Study Area. The Ikh Nart Nature Reserve (Ikh Nart) lies within Dornogobi Aimag (East Gobi Province) of Mongolia (N 45.723ө, E 108.645ө). Established in 1996, Ikh Nart covers an area of about 66,760 hectares of grassland and semi-desert steppe environment and harbors one of the last remaining, large populations of argali sheep and a population of Siberian ibex (Myagmarsuren 2000; Reading et al., 2006). Ikh-Nart was established in 1996 to protect the region’s unique rocky outcrops and its wildlife on the northern edge of the Gobi (Myagmarsuren, 2000; Reading et al., 2006). The region is a high upland (~1,200 m) defi ned by semi-arid steppe vegetation. Permanent cold-water springs are available in some of the several, shallow valleys draining the reserve. Climate is strongly continental and arid, characterized by cold winters (January to March: minimum temperature -43°C), dry, windy springs (April to June: wind speed of 25 mps), and relatively wet, hot summers (July-September: Maximum temperature to 40°C). Precipitation is low and seasonal, with most precipitation falling in the summer (Reading et al., 2006). The fl ora and fauna are representative of the semi-arid regions of Central Asia, with a mix of desert and steppe species (Reading et al., 2006). The fauna comprises 33 mammal species, and several birds, reptiles and invertebrates. The vegetation is sparse and is dominated by xerophytic and hyperxerophytic semi-shrubs, shrubs, scrub vegetation, and turfy grasses.
Methods. We collected monthly data on group sizes and composition continuously during the years 2000-2008 through direct observations of groups. The data was collected mostly while tracking radio collared animals (see Reading et al., 2003, 2007, 2009; Kenny et al., 2008 for more detail). We defi ned groups as a single individual or a cluster of animals within 30 m of each other and showing coordinated movements. We classifi ed animals in each group as adult males, adult females, yearlings (subadults 1–2 years in age), and lambs (newborn to 1 year in age). We usually could not determine the sex of yearlings and lambs defi nitively. We excluded animals that we could not classify from further analysis. Group sizes and composition. We performed data analysis at monthly and yearly temporal scales. We determined typical group sizes (TGS) for argali for each month per year of observation. While mean group size represents the average number of individuals encountered, TGS is more animal-centred and represents the number of other members of a group in which any individual finds itself (Jarman, 1974). TGS is often higher than the mean group size and collates several environmental constraints acting on group formation and therefore, we believe it represents a better descriptor of social organisation than mean group size. We followed Jarman (1974) in calculating TGS as:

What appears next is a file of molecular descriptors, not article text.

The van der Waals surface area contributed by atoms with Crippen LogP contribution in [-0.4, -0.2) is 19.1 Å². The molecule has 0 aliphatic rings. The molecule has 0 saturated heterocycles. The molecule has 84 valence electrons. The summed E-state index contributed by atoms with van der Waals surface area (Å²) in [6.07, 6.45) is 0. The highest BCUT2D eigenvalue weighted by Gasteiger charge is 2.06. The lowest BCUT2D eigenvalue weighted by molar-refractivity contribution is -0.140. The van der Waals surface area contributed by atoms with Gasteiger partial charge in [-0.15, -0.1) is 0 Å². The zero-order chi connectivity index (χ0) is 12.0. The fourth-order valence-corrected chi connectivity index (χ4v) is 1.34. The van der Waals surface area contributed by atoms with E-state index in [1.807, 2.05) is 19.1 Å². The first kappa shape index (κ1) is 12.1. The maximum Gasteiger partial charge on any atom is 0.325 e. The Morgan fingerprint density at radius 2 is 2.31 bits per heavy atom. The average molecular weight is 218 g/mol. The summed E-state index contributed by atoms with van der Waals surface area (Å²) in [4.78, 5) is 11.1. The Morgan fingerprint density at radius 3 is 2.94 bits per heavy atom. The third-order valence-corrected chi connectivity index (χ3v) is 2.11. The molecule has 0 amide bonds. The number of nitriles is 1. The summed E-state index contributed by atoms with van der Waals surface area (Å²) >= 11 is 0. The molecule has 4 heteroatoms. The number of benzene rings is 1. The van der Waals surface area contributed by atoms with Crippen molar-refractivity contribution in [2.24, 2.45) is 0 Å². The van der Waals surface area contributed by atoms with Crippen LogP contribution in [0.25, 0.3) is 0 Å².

The average typical group size of argali was 14.97±2.74 (mean±S.E.; n=8163, Fig. 1). Argali aggregate into largest groups in May (mean ± SE TGS: 18.82 ± 9.66, n=578) and November (20.06 ± 4.71, n = 820; Fig.1). Argali females on an average form larger groups than males (F1, 22 =19.67, P < 0.001, n = 4456 females and 748 males), and in the months of May (10.76 ± 5.64) and November (10.79 ± 2.71, Fig. 2). The smallest groups are observed in August, when group sizes are similar for both sexes (males: 3.88 ± 0.37, females: 3.69 ± 0.47, Fig. 2). TGS varied by year and months and maximum variability was observed during the months from May to July (Table 1, Fig. 3).
There is temporal variation in sexual segregation with significant segregation occurring during spring (April, May and June) and significant aggregation occurring during late autumn and early winter (November to February, Fig. 4). The observed SSAS statistic always fell outside the significant confidence limits of SSAS (2.5% and 97.5%, Table 2, Fig. 4) under the null hypothesis of random association. Argali segregated in all years and during all months within years, except during rut.